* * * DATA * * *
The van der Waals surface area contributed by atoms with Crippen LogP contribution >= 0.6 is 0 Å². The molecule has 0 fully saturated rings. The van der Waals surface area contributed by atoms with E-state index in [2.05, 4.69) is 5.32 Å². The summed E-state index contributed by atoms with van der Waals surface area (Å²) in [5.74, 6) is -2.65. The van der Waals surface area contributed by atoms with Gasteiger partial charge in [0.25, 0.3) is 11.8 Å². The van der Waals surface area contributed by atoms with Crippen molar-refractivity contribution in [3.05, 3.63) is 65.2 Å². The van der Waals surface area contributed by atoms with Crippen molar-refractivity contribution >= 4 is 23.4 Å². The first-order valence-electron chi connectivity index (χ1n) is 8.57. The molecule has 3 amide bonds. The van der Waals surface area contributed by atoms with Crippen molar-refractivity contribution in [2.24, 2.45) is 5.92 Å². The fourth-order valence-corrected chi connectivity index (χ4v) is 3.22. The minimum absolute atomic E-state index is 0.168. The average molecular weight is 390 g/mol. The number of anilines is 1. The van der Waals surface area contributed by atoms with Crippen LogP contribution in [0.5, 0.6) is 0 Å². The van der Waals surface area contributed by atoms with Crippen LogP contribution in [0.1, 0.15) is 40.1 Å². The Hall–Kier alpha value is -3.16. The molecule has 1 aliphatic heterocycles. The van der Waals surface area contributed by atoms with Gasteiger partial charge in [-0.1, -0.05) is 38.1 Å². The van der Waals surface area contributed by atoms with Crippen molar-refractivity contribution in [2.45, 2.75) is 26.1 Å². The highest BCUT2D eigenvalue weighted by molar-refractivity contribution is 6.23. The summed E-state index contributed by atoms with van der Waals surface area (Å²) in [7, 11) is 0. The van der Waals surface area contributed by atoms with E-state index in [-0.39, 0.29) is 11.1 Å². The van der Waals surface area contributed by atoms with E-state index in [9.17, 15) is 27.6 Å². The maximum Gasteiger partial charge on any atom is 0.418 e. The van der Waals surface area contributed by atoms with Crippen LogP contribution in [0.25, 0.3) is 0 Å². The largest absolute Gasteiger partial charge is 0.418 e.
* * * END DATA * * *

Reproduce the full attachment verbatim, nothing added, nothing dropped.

The van der Waals surface area contributed by atoms with Crippen LogP contribution >= 0.6 is 0 Å². The molecule has 0 fully saturated rings. The van der Waals surface area contributed by atoms with E-state index in [2.05, 4.69) is 5.32 Å². The summed E-state index contributed by atoms with van der Waals surface area (Å²) in [5.74, 6) is -2.65. The van der Waals surface area contributed by atoms with Gasteiger partial charge in [0.25, 0.3) is 11.8 Å². The van der Waals surface area contributed by atoms with Crippen molar-refractivity contribution in [3.05, 3.63) is 65.2 Å². The van der Waals surface area contributed by atoms with Crippen molar-refractivity contribution >= 4 is 23.4 Å². The first-order valence-electron chi connectivity index (χ1n) is 8.57. The molecule has 3 amide bonds. The van der Waals surface area contributed by atoms with Crippen molar-refractivity contribution in [2.24, 2.45) is 5.92 Å². The fourth-order valence-corrected chi connectivity index (χ4v) is 3.22. The minimum absolute atomic E-state index is 0.168. The average molecular weight is 390 g/mol. The number of anilines is 1. The van der Waals surface area contributed by atoms with Crippen LogP contribution in [0.5, 0.6) is 0 Å². The van der Waals surface area contributed by atoms with Crippen LogP contribution in [0.1, 0.15) is 40.1 Å². The Hall–Kier alpha value is -3.16. The molecule has 1 aliphatic heterocycles. The van der Waals surface area contributed by atoms with Gasteiger partial charge in [-0.1, -0.05) is 38.1 Å². The van der Waals surface area contributed by atoms with Crippen molar-refractivity contribution in [2.45, 2.75) is 26.1 Å². The highest BCUT2D eigenvalue weighted by molar-refractivity contribution is 6.23. The summed E-state index contributed by atoms with van der Waals surface area (Å²) in [7, 11) is 0. The van der Waals surface area contributed by atoms with E-state index in [-0.39, 0.29) is 11.1 Å². The van der Waals surface area contributed by atoms with E-state index in [9.17, 15) is 27.6 Å². The maximum Gasteiger partial charge on any atom is 0.418 e. The van der Waals surface area contributed by atoms with Crippen LogP contribution in [0.25, 0.3) is 0 Å². The largest absolute Gasteiger partial charge is 0.418 e.